Mr. Keith Muhakanizi Deputy Permanent Secretary in Uganda’s Ministry of finance underscores the need for reforms in three areas notably the need for an independent regulator for the pension sector congruent to the IMAU position, the need for internal reforms in the NSSF which are already taking effect and the need to transform the PSPS into a contributory scheme which he said will have the direct effect of greatly increasing the fund. The IMAU goes ahead to propose a market driven sector rather than statutory driven one so that the number of players in the market are not stipulated by law but rather, market forces are allowed to come into play under the oversight of the Regulator who establishes minimum standards and requirements as is the case for Banking Institutions, Insurance and the Communications sector. The aim is to build competitiveness in the sector so that contributors can derive maximum benefits. In other words, the drive should be towards a mental shift where contributors can see their contribution as an investment supported by a credible system that seeks to generate the best return on contributors’ savings.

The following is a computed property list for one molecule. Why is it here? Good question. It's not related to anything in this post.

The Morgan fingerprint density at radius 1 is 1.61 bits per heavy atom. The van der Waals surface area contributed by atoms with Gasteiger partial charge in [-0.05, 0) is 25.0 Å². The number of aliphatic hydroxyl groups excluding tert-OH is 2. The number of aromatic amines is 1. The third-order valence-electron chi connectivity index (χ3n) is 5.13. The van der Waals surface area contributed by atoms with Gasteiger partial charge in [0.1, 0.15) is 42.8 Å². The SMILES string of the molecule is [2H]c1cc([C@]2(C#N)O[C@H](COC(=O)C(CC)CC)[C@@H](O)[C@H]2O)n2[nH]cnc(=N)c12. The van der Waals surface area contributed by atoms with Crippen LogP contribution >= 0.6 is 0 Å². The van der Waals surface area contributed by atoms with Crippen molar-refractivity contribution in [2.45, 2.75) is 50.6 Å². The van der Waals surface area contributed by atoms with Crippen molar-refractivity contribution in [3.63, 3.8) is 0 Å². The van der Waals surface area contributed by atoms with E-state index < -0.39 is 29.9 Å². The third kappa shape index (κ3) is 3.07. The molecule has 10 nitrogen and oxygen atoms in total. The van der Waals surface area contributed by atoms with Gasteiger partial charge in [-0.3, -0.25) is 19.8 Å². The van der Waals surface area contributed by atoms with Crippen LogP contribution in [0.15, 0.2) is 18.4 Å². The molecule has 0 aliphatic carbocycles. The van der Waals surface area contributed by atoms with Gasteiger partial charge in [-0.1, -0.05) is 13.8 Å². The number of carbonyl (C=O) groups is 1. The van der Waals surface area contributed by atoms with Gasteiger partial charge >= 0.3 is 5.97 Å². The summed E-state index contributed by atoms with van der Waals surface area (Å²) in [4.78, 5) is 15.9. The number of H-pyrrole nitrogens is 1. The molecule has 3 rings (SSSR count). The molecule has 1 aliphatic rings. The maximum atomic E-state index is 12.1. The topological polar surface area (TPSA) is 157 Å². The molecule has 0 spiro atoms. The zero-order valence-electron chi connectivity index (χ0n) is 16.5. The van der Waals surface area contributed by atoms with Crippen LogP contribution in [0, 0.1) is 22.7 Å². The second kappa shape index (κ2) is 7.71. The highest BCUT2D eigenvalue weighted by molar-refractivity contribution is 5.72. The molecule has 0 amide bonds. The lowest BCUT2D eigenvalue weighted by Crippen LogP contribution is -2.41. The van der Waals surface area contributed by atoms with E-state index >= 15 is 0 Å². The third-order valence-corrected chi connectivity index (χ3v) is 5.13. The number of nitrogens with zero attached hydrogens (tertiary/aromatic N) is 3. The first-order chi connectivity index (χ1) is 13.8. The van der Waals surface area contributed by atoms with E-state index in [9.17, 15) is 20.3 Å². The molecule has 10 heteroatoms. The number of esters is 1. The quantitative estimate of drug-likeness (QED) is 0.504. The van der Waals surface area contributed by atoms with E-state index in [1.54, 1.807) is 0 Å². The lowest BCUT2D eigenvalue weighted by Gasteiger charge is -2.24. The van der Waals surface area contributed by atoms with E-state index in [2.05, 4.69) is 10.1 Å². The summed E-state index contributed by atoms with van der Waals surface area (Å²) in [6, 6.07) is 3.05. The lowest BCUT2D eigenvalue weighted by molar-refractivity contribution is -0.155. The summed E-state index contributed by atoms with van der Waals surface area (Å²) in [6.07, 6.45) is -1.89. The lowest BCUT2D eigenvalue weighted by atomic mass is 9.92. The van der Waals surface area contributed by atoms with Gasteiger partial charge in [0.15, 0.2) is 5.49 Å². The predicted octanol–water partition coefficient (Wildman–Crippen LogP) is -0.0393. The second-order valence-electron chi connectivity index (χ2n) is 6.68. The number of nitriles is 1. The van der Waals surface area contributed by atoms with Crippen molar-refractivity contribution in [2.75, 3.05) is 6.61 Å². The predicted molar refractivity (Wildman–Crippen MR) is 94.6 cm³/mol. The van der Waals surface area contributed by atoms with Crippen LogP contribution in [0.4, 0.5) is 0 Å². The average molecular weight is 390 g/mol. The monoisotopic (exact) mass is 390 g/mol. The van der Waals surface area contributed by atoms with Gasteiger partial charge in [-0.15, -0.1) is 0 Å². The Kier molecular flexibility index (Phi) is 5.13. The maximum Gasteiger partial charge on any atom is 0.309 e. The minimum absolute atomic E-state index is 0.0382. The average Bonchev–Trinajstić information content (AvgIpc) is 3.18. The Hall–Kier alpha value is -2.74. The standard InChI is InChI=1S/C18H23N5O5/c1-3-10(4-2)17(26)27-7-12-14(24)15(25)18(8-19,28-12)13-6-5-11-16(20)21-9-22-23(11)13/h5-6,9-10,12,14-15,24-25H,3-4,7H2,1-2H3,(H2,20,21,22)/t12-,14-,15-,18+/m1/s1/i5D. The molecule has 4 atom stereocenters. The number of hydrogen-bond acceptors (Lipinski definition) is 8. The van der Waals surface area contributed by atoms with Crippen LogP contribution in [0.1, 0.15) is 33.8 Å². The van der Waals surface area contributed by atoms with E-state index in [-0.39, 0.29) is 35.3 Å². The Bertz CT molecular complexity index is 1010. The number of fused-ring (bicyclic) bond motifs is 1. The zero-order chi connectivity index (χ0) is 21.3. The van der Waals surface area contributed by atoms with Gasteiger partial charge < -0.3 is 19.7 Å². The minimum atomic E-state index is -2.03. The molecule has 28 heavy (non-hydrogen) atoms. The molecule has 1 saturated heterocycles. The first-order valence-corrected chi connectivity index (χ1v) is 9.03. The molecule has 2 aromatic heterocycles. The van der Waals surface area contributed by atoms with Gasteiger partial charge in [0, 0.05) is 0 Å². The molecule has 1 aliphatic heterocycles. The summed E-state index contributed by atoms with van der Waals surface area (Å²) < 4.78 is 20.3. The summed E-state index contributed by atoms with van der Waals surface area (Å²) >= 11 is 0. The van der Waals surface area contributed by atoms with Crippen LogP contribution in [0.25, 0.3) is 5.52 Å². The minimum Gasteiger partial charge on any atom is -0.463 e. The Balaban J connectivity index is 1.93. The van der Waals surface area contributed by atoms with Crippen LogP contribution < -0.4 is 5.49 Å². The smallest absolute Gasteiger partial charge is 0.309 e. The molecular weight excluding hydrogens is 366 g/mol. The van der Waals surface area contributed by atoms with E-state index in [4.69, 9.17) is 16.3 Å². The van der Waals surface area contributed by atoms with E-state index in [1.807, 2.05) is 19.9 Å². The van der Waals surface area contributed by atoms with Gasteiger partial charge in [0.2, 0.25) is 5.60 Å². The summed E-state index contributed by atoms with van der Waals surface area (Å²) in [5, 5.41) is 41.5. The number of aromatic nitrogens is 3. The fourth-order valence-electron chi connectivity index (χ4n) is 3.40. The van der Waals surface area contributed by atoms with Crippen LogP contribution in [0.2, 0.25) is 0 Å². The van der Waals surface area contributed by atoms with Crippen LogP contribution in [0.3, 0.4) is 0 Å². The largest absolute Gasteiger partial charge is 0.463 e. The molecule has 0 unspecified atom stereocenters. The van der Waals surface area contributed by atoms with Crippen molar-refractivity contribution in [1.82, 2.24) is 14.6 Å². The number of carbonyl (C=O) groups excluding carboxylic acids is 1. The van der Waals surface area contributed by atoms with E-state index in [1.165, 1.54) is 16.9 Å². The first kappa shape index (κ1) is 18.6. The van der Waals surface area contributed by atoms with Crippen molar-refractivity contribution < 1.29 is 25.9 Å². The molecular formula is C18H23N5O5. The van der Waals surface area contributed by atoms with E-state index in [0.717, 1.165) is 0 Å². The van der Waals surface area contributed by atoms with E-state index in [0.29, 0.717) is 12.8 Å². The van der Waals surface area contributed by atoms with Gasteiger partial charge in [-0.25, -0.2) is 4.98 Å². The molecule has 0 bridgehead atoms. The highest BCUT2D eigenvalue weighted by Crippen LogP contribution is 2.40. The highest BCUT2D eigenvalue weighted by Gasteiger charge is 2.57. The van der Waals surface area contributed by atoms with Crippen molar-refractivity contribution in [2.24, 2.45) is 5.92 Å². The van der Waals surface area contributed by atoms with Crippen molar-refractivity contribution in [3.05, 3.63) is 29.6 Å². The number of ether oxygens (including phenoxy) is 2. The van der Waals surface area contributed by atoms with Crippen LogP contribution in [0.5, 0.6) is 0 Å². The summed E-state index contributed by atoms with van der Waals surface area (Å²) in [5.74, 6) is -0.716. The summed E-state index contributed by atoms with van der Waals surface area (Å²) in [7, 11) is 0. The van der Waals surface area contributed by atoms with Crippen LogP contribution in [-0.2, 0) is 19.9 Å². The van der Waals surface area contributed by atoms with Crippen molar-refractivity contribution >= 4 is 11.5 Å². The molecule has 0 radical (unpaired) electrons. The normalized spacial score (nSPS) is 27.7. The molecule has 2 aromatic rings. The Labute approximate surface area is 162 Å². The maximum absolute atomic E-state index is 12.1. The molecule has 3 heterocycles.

Fundamentally, pension reform will pave way for enhanced massive build up of savings from the current UGS 1 trillion which accounts for a very small percentage of the able contributors. Evasion is still prevalent due to loss of faith in the system however once that faith is restored, the numbers will inevitably go up leading to a vast financial base that can be tapped into by all stakeholders. Government will have the opportunity to tap into local resources to finance it’s programmes to further stimulate economic growth and the private sector will have the opportunity to raise additional capital to finance growth and expansion plans while the workforce in turn enjoys a healthy return on investment/saving consequently making ‘apprehensive retirement’ a thing of the past.

By Edgar Rutaagi
Financial Adviser